Forster was seeking the way to solve the problem through Beethoven's music. He could trust Beethoven. One of his short stories, "Co-ordination," is interesting because Beethoven appears as a character. Reading Forster's works, we can learn both literature and music; we are also finding a way to get along with the world in his works. So, I would like to send three cheers for Forster.

Izumi Okuyama
Suzuka, Japan
June 2004

     I went back to college a few years ago in my never-ending quest to get a degree. This time, however, I went to do what I wanted to do: literature and English, and not what my father made me do so many years ago: business. I read EMF's short story, "The Road to Colonus." It was the best written description of a mystical experience I'd ever read. There was verisimilitude to it -- an authenticity, a recognition of some realities, such as the fact that often the hurly-burly of life pulls you away from these numinous experiences. The unfairness of life, the belief in a naturalistic inner life constantly repressed, the struggle against mindless conformity -- these are some of the themes in Forster that resonate with me.

Harry Pandolfino
York, Pennsylvania, USA
March 2004

     E. M. Forster's A Room with a View saved me from a life of lonely bitterness. I had fears that seriously attaching myself to someone would somehow make me less.
     One evening in college for no rational reason, I was kissed -- and returned the kiss -- of a young man I didn't know very well, on a hillside overlooking the town below, as Lucy had done in A Room with A View. The kiss was interrupted and I intentionally avoided him because I really didn't know what to do. As the elder Mr. Emerson would have stated, "I got into a muddle."
     As some very awkward time passed, I convinced myself that I was not in love with this young man and that I should separate myself from him and my family, and travel come the end of the school year (I had even bought the ticket as Lucy had). I was planning a long car trip and wanted a story to listen to; I randomly bought A Room with a View on audio tape.
     As I drove home from college, I was frightened by how much I found myself in the story. Listening to the elder Mr. Emerson scolding Lucy for deceiving herself was the most intimate connection I had ever had with a book -- he was scolding me. The result is that the young man who kissed me is now planning wedding vows with me and we intend to include Mr. Emerson's speech to Lucy in the wedding.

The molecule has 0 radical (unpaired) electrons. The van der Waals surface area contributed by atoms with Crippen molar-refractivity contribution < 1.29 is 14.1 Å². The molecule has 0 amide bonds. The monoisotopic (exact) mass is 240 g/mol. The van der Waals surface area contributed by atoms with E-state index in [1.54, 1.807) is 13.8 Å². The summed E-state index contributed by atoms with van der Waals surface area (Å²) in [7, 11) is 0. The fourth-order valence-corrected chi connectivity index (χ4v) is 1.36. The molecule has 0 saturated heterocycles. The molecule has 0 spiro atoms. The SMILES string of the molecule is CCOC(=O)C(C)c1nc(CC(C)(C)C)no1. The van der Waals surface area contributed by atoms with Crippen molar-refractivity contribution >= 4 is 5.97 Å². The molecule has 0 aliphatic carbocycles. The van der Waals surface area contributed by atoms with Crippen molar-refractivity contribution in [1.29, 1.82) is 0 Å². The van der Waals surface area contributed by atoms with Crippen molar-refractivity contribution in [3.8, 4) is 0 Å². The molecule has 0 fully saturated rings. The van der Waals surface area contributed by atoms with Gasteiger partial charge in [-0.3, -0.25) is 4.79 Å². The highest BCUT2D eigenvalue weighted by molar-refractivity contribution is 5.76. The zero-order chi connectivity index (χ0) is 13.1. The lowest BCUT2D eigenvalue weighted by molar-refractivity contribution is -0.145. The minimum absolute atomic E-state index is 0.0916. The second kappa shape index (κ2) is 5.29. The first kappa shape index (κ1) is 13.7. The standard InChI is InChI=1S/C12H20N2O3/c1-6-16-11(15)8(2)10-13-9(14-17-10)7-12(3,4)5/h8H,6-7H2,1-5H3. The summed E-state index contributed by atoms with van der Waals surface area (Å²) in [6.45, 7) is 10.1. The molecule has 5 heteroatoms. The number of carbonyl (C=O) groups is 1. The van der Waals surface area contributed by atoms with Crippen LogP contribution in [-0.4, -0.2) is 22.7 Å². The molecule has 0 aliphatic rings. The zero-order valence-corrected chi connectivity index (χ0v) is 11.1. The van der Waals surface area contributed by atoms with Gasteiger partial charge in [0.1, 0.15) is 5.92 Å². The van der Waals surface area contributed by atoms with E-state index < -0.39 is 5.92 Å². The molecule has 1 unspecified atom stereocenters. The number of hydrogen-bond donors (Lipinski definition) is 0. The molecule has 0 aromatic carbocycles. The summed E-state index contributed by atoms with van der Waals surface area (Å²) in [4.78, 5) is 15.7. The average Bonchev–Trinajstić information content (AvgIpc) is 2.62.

I have read the book over and over, as well as many of Forster's other works. I have come to appreciate his writing beyond my own personal revelation. But I will always be in debt to E. M. Forster.

Shelton, Washington, USA
March 2004

     Forster's sensitivity to the social barriers that limit a full life and cause great cruelty may be unsurpassed in English literature. He writes from a very particular vantage point from his characters, close enough to feel their body heat but with a wide-lens perspective on their place in the turning world. The construction of his stories is at once unobtrusively sturdy and astonishing in its delicacy. Forster's surgery of the human heart has a kind of grace to it that I have always found -- since I was introduced to him via Howards End fifty years ago -- inexpressibly moving and, yes, morally instructive. Among the great modernists, he is the schoolmaster with the open door.

Charles Michener
New York, New York, USA
February 2003

     I discovered Forster because of the brilliance of Merchant Ivory films. I saw "A Room with a View," and was so enchanted that I had to read the book. I was pleasantly surprised that the movie was so true to the book, and was even more thrilled to discover that Forster also wrote A Passage to India. I had seen the movie "A Passage to India" when I was quite young, really too young to appreciate what it was about, but parts of it were emblazoned on my brain. I could remember emotions, if not scenes or words, and I knew it was a story I should rediscover in print. And I fell in love with E. M. Forster all over again.
     But as much as I loved these two books, his short stories have the most profound affect on me. "The Celestial Omnibus" and "Other Kingdom" are incredibly powerful works. Short stories are out of fashion, and most writers are not capable of writing them. I can't imagine a more difficult task than writing something of great depth and keeping it concise, but Forster did it repeatedly. Short story writing is almost a lost art. Enjoy Forster's, and know you have been in the presence of The Master.